The prompt was:
Be a building you know well. Talk about your life and memories.
I used to believe in magic. Then I got older.
Before I existed, my father dreamed of magic and grandeur. He had my entire life laid out before he ever laid out my foundation. He was a fantastical person–a creative, inventive, innovative, and loving person. Or so they tell me. Unfortunately, I never got to know him. He died of lung cancer a few years before I came to be.
I was raised by my uncle Roy. He was a sweet man, and as loving a father as I could hope for. I was his pride and joy, a monument to my father, and the talk of the nation. My older brother cast quite the shadow, but I rose above and took the family legacy to new heights.
On opening day, I was brilliant. The paint was barely dry when the fans came pouring in; they looked up to me with wonder in their bright eyes, and wide smiles on their joyful faces. They shouted their glee, and whispered their wishes. People of all ages found magic within my walls, and I had known it was my destiny to inspire them; to move them to greatness. My uncle was proud… for the two months that he got to know me. He even had a special suite built so I could stay close to the family, until he, too, passed away. The suite was repurposed, and the family all moved back to California to be with my brother. I was alone.
The years passed and times changed. Sure, I was still looked up to, and the honest few occasionally came through with that innocence and wonder I had grown accustomed to. But, all too often, the looks turned to skepticism and their eyes filled with greed. My keepers, the ones who were supposed to protect me and nurture me, began to see me as a means to profit and a tool for their schemes. My eyes were opened to the truth that magic did not exist. It was simply a lie told to children to keep their parents spending money and the wealthy pockets full.
I felt that I was essentially worthless, capable only of serving and collecting dust and trash. Fairies that once flew around my turrets were replaced with petite women on cable lines, mice that sang and danced in my courtyards became sweaty men in overstuffed costumes with the occasional eye on the youngest of prizes. The magic was dead.
I’m not proud of the thoughts I dwelt on, or the ill-will I harbored for anyone who passed within my realm. Some of this may have been an absorption of those I worked with, but I know my father and uncle would agree that you must own up to what is yours, whether good or bad. To that end, I admit that I was less admirable than I should have been; far less than what the children deserved.
It was about twenty-three years ago that I met the girl who showed me what magic truly was.
She was a tiny thing, only three years old. So young. Her mousy brown hair got tangled in the wind, but that smile never faded once. She just continued to tuck strands behind her ears and run to explore every nook and cranny I had to offer. Her grandparents were delighted to see the extent of her happiness, and promised that they would bring her back.
She visited more often than most. Her father was working on some much-needed repairs to my electrical systems, and she got to tag along on more than a few occasions. I realized one day that I was constantly awaiting her next arrival, anxiously looking forward to every ounce of joy, every longing gaze, and every creative spark that I saw in her eyes. The color was returning to the world, the sun shone a bit brighter in the mornings, and the nightly fireworks were celebrations worth having to show appreciation for each day. The magic was returning, all thanks to her.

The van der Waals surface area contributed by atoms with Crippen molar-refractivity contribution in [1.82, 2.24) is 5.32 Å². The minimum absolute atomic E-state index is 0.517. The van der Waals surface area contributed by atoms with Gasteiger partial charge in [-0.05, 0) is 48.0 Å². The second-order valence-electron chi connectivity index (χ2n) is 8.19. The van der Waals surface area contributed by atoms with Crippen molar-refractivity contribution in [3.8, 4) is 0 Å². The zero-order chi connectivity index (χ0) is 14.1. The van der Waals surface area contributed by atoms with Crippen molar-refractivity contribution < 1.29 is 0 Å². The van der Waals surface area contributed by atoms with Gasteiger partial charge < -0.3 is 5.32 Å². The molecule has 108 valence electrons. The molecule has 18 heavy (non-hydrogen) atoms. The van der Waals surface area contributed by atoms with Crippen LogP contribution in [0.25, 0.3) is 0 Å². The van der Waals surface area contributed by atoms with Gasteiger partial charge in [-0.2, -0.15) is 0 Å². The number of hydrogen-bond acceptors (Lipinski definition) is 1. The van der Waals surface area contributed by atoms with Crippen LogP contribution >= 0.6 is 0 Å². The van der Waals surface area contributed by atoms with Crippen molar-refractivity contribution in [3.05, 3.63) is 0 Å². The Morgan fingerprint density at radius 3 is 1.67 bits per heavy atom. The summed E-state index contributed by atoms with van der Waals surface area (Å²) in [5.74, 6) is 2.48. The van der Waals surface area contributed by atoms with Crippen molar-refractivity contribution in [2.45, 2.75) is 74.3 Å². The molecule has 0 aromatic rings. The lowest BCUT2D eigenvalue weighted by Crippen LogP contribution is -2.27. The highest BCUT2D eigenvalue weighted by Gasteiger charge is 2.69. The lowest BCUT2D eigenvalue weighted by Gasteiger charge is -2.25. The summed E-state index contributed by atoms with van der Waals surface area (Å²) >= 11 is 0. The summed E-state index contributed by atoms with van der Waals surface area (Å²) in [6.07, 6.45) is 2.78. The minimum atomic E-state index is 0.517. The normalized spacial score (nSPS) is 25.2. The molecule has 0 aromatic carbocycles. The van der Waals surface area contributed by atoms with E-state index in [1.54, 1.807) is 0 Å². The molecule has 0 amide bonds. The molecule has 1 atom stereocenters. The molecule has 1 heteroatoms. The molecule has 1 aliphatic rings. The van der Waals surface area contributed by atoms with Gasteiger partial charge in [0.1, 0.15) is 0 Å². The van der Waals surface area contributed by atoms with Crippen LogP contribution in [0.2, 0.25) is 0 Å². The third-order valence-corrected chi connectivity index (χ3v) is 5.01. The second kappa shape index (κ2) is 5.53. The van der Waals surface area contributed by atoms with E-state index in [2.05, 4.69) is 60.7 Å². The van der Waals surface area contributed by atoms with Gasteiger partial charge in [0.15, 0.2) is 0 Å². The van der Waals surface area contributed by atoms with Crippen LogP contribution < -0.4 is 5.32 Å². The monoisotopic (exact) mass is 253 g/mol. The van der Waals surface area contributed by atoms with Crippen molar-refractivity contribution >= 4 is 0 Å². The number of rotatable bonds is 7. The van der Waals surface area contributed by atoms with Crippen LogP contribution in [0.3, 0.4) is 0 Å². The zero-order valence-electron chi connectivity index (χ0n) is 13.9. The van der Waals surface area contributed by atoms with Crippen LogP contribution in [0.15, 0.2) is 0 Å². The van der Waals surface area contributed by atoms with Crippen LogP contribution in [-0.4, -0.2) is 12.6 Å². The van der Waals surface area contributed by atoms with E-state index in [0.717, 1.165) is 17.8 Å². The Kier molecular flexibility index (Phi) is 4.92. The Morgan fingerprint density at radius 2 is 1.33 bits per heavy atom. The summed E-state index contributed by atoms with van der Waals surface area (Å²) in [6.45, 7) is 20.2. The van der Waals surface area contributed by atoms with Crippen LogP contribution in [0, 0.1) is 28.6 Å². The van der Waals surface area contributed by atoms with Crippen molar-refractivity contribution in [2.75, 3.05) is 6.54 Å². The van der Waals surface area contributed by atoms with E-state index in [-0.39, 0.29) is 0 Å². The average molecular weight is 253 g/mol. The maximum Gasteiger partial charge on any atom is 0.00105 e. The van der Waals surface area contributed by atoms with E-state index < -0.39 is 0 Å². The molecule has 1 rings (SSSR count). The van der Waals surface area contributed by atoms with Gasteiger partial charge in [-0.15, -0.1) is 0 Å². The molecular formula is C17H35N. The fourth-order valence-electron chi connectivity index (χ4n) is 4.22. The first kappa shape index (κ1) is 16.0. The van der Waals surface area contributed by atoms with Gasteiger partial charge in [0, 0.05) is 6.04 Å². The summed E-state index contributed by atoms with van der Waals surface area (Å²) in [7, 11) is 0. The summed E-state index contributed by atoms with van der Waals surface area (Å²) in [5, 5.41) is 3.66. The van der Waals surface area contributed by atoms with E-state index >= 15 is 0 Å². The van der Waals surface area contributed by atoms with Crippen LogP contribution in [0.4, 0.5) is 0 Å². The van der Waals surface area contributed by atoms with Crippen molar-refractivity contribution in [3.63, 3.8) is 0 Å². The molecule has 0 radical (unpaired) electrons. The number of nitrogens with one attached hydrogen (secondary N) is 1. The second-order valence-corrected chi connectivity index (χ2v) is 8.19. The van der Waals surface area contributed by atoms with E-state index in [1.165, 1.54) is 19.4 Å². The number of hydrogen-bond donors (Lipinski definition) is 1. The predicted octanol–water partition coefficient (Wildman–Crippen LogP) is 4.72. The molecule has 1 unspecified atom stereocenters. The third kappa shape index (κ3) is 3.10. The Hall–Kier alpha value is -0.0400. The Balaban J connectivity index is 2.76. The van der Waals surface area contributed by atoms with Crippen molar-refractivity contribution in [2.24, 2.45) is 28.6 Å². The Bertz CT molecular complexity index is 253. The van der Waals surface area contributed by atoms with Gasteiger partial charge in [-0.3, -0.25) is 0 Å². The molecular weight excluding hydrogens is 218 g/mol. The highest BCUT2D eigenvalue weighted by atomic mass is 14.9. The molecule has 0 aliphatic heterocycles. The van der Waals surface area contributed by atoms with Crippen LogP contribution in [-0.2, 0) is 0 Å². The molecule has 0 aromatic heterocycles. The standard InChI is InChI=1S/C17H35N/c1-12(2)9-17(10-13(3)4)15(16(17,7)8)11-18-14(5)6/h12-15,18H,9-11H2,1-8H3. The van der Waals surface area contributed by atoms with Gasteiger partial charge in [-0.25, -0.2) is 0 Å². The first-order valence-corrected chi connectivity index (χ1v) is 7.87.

She grew older, until she was considered an adult. She spent one last day feeding the turtles in the moat and reading a book by the glow of my chandeliers. I knew she had to leave, and that most likely, she would never come back. I was upset, but I knew it had to be. It was time for her to start her own life of wonderment, and stop living mine.
Although I never saw her again and don’t believe that I ever will, I thank my lucky stars–right before I wish upon them–that I was able to call her ‘friend’. You see, she made me understand that magic is more than what you can see or hear. It’s what you feel. I had seen the secrets behind the illusions of magic that I was supposed to portray, but my mistake had been in believing that, because it was an illusion, the magic never existed. And that is far from the truth. She had also seen the wires on the fairies. But she still believed in the idea of fairies. She had seen the men remove their filthy masks, but she still loved the idea of the characters they represented. Yes, she had displayed a level of disappointment when she was old enough to realize that in all my glory, I was just a restaurant. However, she laid a hand on a plaster wall and smiled anyways. She said, “Cinderella was a slave too, don’t be discouraged. You can serve people all day, but at night, you’ll dance with royalty. Hold onto that. The sun will set soon.”
The magic is in the idea. It’s in the notion. It’s in the concept. It’s in the story.
This was my story; now go tell yours. Be sure to fill it with magic.
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